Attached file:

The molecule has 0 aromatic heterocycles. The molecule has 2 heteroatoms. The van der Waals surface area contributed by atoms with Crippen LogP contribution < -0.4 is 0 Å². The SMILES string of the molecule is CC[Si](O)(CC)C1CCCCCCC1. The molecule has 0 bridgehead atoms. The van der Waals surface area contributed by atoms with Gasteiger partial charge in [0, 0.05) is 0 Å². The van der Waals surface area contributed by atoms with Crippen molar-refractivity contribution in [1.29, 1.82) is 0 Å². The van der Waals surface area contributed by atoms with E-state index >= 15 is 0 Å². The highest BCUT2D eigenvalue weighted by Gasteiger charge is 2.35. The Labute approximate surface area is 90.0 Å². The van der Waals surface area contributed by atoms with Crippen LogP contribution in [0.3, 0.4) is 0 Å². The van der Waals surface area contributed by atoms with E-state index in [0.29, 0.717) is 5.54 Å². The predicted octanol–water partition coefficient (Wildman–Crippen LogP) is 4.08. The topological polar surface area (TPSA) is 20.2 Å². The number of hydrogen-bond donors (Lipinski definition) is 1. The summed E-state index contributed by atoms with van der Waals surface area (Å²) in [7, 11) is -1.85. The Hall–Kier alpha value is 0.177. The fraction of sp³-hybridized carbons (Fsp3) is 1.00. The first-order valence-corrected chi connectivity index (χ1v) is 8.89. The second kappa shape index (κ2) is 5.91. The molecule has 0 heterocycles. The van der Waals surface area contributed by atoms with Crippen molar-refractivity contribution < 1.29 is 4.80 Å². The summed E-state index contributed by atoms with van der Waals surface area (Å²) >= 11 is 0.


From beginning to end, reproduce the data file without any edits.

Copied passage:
The molecule has 0 aromatic heterocycles. The molecule has 2 heteroatoms. The van der Waals surface area contributed by atoms with Crippen LogP contribution < -0.4 is 0 Å². The SMILES string of the molecule is CC[Si](O)(CC)C1CCCCCCC1. The molecule has 0 bridgehead atoms. The van der Waals surface area contributed by atoms with Gasteiger partial charge in [0, 0.05) is 0 Å². The van der Waals surface area contributed by atoms with Crippen molar-refractivity contribution in [1.29, 1.82) is 0 Å². The van der Waals surface area contributed by atoms with E-state index >= 15 is 0 Å². The highest BCUT2D eigenvalue weighted by Gasteiger charge is 2.35. The Labute approximate surface area is 90.0 Å². The van der Waals surface area contributed by atoms with Crippen LogP contribution in [0.3, 0.4) is 0 Å². The van der Waals surface area contributed by atoms with E-state index in [0.29, 0.717) is 5.54 Å². The predicted octanol–water partition coefficient (Wildman–Crippen LogP) is 4.08. The topological polar surface area (TPSA) is 20.2 Å². The number of hydrogen-bond donors (Lipinski definition) is 1. The summed E-state index contributed by atoms with van der Waals surface area (Å²) in [7, 11) is -1.85. The Hall–Kier alpha value is 0.177. The fraction of sp³-hybridized carbons (Fsp3) is 1.00. The first-order valence-corrected chi connectivity index (χ1v) is 8.89. The second kappa shape index (κ2) is 5.91. The molecule has 0 heterocycles. The van der Waals surface area contributed by atoms with Crippen molar-refractivity contribution < 1.29 is 4.80 Å². The summed E-state index contributed by atoms with van der Waals surface area (Å²) >= 11 is 0.